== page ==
“There is no one torturing you except yourself. There is nobody except yourself; your whole life is your work—your creation. Once you grasp this, things start changing …transforming. You can play at changing your hell into heaven, or, if you are in love with misery, create as much as you wish.”—Osho (via erosboros)
Hey white folk (myself included): are you angry that people of color are pissed at whites and suspicious of us? Is that where your thoughts lie, about how they should be more understanding?
Well too. fucking. bad.
I’d mistrust whites too - we do and get away with a hell of a lot based on race. Race-based discrimination and violence is fucking real. And even if you are considered an “ally” to people of color, you still fuck up, and you certainly did before you learned. And your fuck ups? They have real consequences. When you abuse your privilege, purposefully or without thought ? People of color get knocked down.
So, don’t be pissed at them for being pissed at us.
People of color aren’t being racist to us (they can’t be); they are being wisely suspicious. And until we stop fucking up, they are still wise to be suspicious of us. It’s our fucking fault.
Be pissed at yourself for causing this shit. And get better. And help your friends get better.
Brazil didn’t boast the ivory and spices of Africa and the East Indies, and the only thing that had interested the Portuguese in the early years after they had found it was a rock-hard tree known as Pau Brasil (brazilwood), which yielded a valuable red dye. Merchants began sending a few ships each year to harvest brazilwood and take it back to Europe, and the colony changed its name to Brazil in tribute to the tree. Alas, the most accessible trees were rapidly depleted, and the Indians soon stopped volunteering their labor. But after colonization in 1531, the settlers soon worked out that Brazil was a place where sugarcane grew well. Sugar came to Brazil in 1532 and hasn’t left since. It was coveted by a hungry European market, which used it for medicinal purposes, to flavor foods and even in wine.
These days sugar is as popular as ever in Brazil. You can sip in the form of a caldo de cana (sugarcane juice), cachaça (white spirit made from sugarcane). You can pour copious amounts into your coffee, as do most Brazilians, and you can even run your car on it.
Perhaps envisaging Brazil’s sugarcoated future, the colonists turned to this new industry. They lacked just one thing: a work force.
Africa’s like that one neighborhood kid that gets invited over to people’s house for dinner and brief play dates but immediately gets kicked out when their presence is no longer wanted or thought of as an inconvenience.
A djembe is a rope-tuned skin-covered drum played with bare hands. According to the Bamana people in Mali, the name of the djembe comes from the saying “Anke djé, anke bé” which translates to “everyone gather together in peace” and defines the drum’s purpose. In the Bambara language, “djé” is the verb for “gather” and “bé” translates as “peace”.
“I think that it is possible for the capitalist system to have a program of full employment, but we have a spiritual and moral problem in America. Our problem is not economic or political, it is that we do not care about each other…..”—Eldridge Cleaver (via wakeupblackpower)
Jason Vicks, a restaurant owner in uptown Charlotte was arrested last week and charged with repeated violations of the city’s noise code. The Kalu Restaurant registered a 74-decibel level on Saturday, 14 decibels over the legal limit according to police, at the time of Vicks’ arrest.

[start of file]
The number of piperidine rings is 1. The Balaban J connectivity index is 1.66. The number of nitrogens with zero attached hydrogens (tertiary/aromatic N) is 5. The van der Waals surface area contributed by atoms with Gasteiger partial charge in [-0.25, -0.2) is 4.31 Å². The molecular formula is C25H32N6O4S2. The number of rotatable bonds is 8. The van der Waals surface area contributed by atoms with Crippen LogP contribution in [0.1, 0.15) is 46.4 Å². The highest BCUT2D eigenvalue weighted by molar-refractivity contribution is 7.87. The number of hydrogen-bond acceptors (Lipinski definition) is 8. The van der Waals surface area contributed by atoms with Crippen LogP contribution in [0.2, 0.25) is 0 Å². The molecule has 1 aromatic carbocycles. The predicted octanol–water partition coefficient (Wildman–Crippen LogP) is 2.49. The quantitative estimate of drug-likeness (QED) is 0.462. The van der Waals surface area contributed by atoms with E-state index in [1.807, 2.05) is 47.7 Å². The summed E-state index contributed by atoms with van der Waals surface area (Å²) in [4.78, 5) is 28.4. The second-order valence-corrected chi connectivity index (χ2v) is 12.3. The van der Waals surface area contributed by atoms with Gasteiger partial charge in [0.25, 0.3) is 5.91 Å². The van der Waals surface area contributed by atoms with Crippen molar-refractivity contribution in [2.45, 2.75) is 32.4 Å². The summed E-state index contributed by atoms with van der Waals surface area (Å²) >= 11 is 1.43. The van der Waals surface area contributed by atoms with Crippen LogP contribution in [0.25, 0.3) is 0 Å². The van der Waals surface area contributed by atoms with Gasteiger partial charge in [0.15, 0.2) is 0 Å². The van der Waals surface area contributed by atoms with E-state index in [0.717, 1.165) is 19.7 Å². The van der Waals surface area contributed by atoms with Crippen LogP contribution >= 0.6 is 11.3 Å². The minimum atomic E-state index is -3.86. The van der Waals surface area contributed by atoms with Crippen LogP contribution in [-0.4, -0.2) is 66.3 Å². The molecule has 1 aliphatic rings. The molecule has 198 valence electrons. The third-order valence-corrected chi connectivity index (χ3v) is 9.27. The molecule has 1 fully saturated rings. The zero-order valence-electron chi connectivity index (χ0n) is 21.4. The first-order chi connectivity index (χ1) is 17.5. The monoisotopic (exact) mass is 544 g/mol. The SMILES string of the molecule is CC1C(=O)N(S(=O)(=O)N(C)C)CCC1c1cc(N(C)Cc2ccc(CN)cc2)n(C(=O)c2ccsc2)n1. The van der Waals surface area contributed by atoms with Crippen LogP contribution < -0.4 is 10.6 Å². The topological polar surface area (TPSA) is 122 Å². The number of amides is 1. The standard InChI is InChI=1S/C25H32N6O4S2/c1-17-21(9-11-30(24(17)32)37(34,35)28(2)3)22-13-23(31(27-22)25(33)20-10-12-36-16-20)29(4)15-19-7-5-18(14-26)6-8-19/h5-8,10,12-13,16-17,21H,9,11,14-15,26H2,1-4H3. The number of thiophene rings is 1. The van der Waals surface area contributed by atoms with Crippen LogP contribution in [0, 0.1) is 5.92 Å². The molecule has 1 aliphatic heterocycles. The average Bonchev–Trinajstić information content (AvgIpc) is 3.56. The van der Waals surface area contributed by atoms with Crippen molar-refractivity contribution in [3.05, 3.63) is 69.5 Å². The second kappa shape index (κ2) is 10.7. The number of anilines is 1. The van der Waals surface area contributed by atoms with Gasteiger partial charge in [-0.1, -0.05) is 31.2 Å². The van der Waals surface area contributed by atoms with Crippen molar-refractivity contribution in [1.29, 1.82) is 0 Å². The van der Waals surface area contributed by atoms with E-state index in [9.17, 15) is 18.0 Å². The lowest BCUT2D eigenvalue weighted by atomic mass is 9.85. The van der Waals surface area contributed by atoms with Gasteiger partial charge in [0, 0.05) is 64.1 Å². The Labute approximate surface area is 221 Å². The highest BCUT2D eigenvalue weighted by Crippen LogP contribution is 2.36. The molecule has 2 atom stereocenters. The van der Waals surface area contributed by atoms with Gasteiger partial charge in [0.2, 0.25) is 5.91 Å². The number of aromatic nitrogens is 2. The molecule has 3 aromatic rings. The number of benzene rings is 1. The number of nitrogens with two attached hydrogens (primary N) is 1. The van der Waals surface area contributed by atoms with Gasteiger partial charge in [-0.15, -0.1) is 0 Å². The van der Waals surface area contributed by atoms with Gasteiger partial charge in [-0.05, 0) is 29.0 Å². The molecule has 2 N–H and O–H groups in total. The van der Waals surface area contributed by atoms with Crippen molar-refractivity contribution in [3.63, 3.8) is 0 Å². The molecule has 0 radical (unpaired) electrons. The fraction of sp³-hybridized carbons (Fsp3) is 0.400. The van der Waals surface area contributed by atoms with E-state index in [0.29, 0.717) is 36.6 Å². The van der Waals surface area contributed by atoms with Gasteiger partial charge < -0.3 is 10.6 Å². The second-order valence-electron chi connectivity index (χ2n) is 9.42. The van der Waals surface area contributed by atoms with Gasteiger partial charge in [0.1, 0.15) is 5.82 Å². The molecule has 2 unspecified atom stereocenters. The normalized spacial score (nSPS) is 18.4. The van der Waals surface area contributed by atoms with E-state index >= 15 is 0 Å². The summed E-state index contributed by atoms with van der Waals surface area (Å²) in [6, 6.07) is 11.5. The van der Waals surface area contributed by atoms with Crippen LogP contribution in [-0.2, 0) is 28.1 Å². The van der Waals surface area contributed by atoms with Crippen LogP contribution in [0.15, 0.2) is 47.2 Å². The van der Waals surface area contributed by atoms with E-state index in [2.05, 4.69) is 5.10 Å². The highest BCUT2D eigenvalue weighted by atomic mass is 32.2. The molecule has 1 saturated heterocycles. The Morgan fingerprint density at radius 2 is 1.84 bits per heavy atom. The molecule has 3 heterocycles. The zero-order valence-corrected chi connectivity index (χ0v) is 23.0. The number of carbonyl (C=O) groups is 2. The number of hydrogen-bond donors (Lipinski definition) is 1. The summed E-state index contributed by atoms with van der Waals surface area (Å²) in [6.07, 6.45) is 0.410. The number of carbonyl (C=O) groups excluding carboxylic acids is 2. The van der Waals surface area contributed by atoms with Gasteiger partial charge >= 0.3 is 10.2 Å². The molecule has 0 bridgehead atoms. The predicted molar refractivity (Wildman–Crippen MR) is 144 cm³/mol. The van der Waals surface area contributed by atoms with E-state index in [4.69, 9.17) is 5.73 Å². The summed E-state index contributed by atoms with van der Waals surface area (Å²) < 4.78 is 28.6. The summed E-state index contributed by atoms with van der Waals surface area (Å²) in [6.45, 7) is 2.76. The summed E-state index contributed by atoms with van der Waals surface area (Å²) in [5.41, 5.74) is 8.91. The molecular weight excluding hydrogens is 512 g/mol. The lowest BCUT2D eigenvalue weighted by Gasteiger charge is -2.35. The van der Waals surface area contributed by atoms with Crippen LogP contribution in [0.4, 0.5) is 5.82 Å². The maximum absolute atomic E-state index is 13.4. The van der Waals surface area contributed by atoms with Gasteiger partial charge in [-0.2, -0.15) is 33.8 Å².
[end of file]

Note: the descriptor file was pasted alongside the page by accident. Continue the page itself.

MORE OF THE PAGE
Many do not know this but black people are scattered all around the Arab world - product notably of fourteen centuries of Afro-Arab slavery.
This is why I would like to know why their voices were totally shut down during the Arab spring feted all around the world as the uprising of the people and it even led to a systematical worsening of the situation for black people in Libya and in Egypt.
I am asking myself these questions right now as I am pondering about PoC solidarity. Does it really exist?? Can it be a plinthe solid enough to tackle down white supremacy? Considering the total lack of empathy and concern from non-Afro Arab bloggers and activists for the plight of black/dark-skinned Arabs in their countries, I would have to oppose a firm NO. Yet I can attest that black bloggers and activists have supported and are still supporting not only the Arab resistance against white supremacy in the middle-East but also Arab revolutions. So, once again, we black people are in this situation where we are expected to and we do provide support for other PoC groups, yet said groups NEVER hesitate to engage into (or complicitly ignore) anti-blackness.
For many Africans, Arab anti-blackness and racism represent a higher threat than white supremacy. Most of us still have in memory the horrors of Sudan, where for more than 20 years the Arab government committed a genocide against its black population, yet most ignore that since August 2011 Libyan liberation forces have engaged in the ethnic cleansing of black tribes, such as the Tawerghas and now the Tuaregs. Most also ignore the day to day racism, black people faced in societies that still view them as “Abd” meaning “slaves” in Arab.
For me, Arab revolutions in the Maghreb, especially in Libya will always represent the exhalation of sanguinary anti-black violence. For this reason, as a black person, I refuse to celebrate or support it.
If you are from the Arab world, please do not hesitate to give me your opinion on the matter.
“The onus of teaching racial supremacy and hate, which is the white man’s burden, is pretty hard to bear. Asked if he would accept whites as members of his Organization of Afro-American Unity, Malcolm said he would accept John Brown if he were around today- which certainly is setting the standard high.”—Eldridge Cleaver (via thenativeson)